@manotheshark 2016-12-16 23:55:51

Using plyr::ldply there is roughly a 50% speed increase by enabling the .parallel option while reading 400 csv files roughly 30-40 MB each. Example includes a text progress bar.


csv.list <- list.files(path="t:/data", pattern=".csv$", full.names=TRUE)

cl <- makeCluster(4)

pb <- txtProgressBar(max=length(csv.list), style=3)
pbu <- function(i) setTxtProgressBar(pb, i)
dt <- setDT(ldply(csv.list, fread, .parallel=TRUE, .paropts=list(.options.snow=list(progress=pbu))))


@user6741397 2016-09-24 10:23:08

Building on dnlbrk's comment, assign can be considerably faster than list2env for big files.


List_of_file_paths <- list.files(path ="C:/Users/Anon/Documents/Folder_with_csv_files/", pattern = ".csv", all.files = TRUE, full.names = TRUE)

By setting the full.names argument to true, you will get the full path to each file as a separate character string in your list of files, e.g., List_of_file_paths[1] will be something like "C:/Users/Anon/Documents/Folder_with_csv_files/file1.csv"

for(f in 1:length(List_of_filepaths)) {
  file_name <- str_sub(string = List_of_filepaths[f], start = 46, end = -5)
  file_df <- read_csv(List_of_filepaths[f])  
  assign( x = file_name, value = file_df, envir = .GlobalEnv)

You could use the data.table package's fread or base R read.csv instead of read_csv. The file_name step allows you to tidy up the name so that each data frame does not remain with the full path to the file as it's name. You could extend your loop to do further things to the data table before transferring it to the global environment, for example:

for(f in 1:length(List_of_filepaths)) {
  file_name <- str_sub(string = List_of_filepaths[f], start = 46, end = -5)
  file_df <- read_csv(List_of_filepaths[f])  
  file_df <- file_df[,1:3] #if you only need the first three columns
  assign( x = file_name, value = file_df, envir = .GlobalEnv)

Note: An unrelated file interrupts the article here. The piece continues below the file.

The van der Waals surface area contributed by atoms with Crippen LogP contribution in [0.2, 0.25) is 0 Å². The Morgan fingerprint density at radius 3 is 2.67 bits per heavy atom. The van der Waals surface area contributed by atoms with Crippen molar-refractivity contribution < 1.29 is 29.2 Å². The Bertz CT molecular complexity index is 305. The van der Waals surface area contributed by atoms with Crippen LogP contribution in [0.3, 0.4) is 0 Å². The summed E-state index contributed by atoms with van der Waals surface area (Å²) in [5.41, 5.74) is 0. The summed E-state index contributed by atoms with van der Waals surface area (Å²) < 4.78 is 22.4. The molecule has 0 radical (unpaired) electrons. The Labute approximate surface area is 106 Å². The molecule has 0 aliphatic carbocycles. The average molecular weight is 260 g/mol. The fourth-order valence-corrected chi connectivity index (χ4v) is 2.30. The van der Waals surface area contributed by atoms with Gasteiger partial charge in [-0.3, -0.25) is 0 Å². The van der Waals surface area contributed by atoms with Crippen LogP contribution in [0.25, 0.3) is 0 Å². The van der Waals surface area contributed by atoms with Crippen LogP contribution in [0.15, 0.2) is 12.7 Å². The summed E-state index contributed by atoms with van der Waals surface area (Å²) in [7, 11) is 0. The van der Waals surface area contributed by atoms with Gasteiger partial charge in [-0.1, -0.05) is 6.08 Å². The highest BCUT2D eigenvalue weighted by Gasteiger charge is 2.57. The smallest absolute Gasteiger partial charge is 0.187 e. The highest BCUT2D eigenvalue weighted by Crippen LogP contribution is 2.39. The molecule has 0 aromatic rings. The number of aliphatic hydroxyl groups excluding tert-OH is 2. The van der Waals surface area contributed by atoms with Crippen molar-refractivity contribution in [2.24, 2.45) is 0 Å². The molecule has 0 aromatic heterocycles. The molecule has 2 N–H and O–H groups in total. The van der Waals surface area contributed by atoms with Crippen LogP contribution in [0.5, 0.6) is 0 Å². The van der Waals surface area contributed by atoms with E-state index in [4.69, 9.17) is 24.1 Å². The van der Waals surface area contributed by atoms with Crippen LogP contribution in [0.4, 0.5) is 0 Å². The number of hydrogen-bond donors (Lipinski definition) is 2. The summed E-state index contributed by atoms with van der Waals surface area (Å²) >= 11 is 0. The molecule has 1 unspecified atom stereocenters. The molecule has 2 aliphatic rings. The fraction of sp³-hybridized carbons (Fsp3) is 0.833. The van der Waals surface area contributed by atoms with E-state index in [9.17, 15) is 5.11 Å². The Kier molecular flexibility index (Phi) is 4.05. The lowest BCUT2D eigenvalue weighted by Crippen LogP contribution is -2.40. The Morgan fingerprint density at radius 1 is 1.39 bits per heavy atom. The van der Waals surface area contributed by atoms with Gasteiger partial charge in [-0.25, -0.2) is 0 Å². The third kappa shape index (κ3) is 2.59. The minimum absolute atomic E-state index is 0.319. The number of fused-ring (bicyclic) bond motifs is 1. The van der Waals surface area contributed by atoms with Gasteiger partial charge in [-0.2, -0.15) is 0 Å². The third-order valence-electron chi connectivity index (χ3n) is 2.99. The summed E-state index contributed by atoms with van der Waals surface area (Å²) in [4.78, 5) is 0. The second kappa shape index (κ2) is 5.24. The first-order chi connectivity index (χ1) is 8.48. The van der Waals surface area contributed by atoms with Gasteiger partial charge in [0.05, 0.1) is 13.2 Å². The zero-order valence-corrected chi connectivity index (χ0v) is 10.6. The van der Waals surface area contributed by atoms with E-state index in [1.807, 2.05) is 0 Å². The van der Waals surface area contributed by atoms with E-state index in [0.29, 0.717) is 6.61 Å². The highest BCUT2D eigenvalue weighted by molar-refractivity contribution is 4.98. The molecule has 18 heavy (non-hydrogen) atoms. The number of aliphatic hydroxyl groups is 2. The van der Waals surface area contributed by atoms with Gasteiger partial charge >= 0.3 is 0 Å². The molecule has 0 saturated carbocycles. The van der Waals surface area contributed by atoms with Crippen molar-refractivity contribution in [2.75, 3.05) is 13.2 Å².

@Chris Fees 2014-02-05 21:44:09

This is the code I developed to read all csv files into R. It will create a dataframe for each csv file individually and title that dataframe the file's original name (removing spaces and the .csv) I hope you find it useful!

path <- "C:/Users/cfees/My Box Files/Fitness/"
files <- list.files(path=path, pattern="*.csv")
for(file in files)
perpos <- which(strsplit(file, "")[[1]]==".")
gsub(" ","",substr(file, 1, perpos-1)), 

@Spacedman 2012-07-11 13:28:30

As well as using lapply or some other looping construct in R you could merge your CSV files into one file.

In Unix, if the files had no headers, then its as easy as:

cat *.csv > all.csv

or if there are headers, and you can find a string that matches headers and only headers (ie suppose header lines all start with "Age"), you'd do:

cat *.csv | grep -v ^Age > all.csv

I think in Windows you could do this with COPY and SEARCH (or FIND or something) from the DOS command box, but why not install cygwin and get the power of the Unix command shell?

@leerssej 2017-04-10 23:03:42

or even go with the Git Bash that tumbles in with the Git install?

@Amir 2018-10-10 08:58:39

In my experience, this is not the fastest solution if your files starting to get rather large.

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  • 2009-04-20 18:52:33
  • Bob The Janitor
  • 496828 View
  • 447 Score
  • 24 Answer
  • Tags:   csv

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[SOLVED] Save PL/pgSQL output from PostgreSQL to a CSV file